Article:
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When I had the brain injury (gone on about here) I had many dreams, and in a few ways they were like this house: vivid, crowded and stayed lodged in my thoughts throughout the day. I decided then that dreams are the brain’s way of frantically sorting through information in order to make sense of it and learn from it. From tiny irrelevant details of a TV show to complex emotions, the unconscious brain spends the quiet time at night filing and connecting at random each nugget of your life, testing one against another until each is finally slotted into place. My dreams were my brain’s way of sorting through my own experience of death and illness. This house seems like Stephen’s more external way of doing the same, it enabled him to process intense grief (he lost his partner and both parents in a very short space of time). It uses the same random juxtaposition of dreams: putting a sculpture showing his feelings about his father’s death next to a collection of brightly coloured bleach bottles; hair curlers next to diary entries. Walking through the house was a little like walking through someone else’s dreams.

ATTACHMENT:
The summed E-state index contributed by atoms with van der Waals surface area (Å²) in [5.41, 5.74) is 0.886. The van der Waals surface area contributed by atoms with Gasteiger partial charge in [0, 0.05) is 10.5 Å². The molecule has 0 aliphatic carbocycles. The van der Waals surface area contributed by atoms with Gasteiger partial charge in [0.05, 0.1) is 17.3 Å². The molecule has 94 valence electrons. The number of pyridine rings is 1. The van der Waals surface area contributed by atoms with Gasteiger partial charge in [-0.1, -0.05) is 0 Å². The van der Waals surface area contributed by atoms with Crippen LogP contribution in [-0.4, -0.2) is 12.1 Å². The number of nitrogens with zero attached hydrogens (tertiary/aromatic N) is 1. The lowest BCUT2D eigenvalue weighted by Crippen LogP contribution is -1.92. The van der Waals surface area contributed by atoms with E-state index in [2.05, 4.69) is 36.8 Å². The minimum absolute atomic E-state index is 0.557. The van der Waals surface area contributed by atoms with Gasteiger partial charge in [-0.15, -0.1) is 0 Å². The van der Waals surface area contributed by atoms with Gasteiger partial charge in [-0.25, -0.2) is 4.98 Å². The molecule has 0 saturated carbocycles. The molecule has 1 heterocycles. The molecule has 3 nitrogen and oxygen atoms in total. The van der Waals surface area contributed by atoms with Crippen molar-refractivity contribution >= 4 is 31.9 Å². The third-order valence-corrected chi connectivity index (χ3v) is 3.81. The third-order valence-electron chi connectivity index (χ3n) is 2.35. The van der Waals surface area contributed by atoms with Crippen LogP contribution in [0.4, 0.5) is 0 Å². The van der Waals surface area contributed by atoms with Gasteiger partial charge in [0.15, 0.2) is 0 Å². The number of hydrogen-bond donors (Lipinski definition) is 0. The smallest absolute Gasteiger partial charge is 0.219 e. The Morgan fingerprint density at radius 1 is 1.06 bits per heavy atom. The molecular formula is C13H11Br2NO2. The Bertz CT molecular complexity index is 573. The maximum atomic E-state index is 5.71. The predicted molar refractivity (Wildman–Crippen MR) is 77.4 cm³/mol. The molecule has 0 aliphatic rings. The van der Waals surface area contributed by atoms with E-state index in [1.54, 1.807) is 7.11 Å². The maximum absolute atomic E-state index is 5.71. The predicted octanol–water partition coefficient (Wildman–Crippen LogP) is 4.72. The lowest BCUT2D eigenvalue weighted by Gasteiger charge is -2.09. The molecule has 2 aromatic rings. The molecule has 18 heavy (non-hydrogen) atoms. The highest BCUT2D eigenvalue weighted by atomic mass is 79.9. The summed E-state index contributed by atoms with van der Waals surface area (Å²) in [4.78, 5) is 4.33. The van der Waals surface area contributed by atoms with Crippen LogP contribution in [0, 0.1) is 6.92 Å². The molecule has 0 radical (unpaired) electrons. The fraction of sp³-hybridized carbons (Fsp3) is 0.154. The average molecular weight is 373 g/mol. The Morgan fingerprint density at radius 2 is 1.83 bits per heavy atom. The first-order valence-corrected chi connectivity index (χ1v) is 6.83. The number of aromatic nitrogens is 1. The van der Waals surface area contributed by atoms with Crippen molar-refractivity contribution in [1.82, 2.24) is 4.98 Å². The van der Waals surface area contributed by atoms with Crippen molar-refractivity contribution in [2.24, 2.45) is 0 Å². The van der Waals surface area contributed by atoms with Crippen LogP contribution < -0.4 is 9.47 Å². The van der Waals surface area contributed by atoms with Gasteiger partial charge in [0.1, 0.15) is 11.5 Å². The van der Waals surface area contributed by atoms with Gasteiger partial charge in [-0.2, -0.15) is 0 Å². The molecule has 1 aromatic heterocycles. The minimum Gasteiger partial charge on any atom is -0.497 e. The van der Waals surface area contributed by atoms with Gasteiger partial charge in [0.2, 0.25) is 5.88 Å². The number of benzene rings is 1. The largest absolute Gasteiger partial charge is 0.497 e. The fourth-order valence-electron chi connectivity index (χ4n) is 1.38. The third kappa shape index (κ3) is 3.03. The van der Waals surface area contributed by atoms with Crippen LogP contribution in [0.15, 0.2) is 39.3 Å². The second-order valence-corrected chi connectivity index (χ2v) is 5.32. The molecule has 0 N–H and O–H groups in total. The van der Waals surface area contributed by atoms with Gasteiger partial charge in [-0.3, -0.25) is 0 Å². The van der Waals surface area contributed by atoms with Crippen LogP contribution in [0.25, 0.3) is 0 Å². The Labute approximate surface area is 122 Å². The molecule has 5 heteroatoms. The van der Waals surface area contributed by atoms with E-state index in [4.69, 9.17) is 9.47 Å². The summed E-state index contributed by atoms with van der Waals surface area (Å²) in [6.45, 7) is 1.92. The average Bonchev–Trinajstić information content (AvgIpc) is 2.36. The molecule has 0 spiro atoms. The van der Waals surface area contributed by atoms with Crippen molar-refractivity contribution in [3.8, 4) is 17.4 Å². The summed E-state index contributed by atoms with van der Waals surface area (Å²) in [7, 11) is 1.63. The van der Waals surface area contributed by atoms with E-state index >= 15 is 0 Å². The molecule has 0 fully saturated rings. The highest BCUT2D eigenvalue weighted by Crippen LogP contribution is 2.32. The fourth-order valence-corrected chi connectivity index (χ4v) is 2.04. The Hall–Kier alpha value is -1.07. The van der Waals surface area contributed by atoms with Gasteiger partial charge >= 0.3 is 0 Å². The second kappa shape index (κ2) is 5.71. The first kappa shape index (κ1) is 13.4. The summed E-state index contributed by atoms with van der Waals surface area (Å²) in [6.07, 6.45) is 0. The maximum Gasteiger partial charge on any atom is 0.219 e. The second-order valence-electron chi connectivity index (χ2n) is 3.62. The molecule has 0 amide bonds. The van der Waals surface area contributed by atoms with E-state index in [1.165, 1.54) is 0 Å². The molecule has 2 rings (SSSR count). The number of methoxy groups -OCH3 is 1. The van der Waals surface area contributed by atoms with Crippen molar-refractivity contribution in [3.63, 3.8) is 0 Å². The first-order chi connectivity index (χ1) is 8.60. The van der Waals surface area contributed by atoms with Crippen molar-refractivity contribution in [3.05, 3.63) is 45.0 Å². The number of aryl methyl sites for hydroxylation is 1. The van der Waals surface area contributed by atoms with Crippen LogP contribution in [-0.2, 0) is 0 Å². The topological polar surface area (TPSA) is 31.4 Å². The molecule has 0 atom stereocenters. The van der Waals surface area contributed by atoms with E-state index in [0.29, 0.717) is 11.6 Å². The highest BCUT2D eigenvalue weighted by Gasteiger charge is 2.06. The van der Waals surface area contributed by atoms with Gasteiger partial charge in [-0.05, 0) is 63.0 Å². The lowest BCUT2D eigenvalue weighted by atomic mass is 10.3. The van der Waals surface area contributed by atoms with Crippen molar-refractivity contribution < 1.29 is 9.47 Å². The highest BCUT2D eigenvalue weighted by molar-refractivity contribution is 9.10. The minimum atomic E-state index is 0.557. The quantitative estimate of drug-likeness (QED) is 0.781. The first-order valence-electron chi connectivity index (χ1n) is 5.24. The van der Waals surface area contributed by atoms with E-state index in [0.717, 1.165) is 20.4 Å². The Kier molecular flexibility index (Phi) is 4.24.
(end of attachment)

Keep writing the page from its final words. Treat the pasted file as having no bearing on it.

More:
One of the most powerful messages I got from the house was to be fearless with who you are. To boldly be who no one can else can be. There is  a lot of pressure to hide our oddities, and as someone who can weird people out quite easily, I tend to tuck the messy edges of my personality out of sight. That’s an easier way to interact in society, but art is not about behaving and being normal; art should be the explosion of the self, the unfeterred release of who we are. Mostly I write fiction and I’m always adamant that I don’t write about me in my stories; but it’s important also that I don’t distance myself from what I write, that I don’t sketch half-hearted thoughts, but instead throw myself into the eye of the storm. That is certainly the inspiration I’ll take from this house.

More info, videos and pictures here. If you ever have the chance to visit the house on one of the open days then you really should. We live in mass produced, largely blank and repetitive world, the chance to see something unique and as inspiring as this is well worth the effort.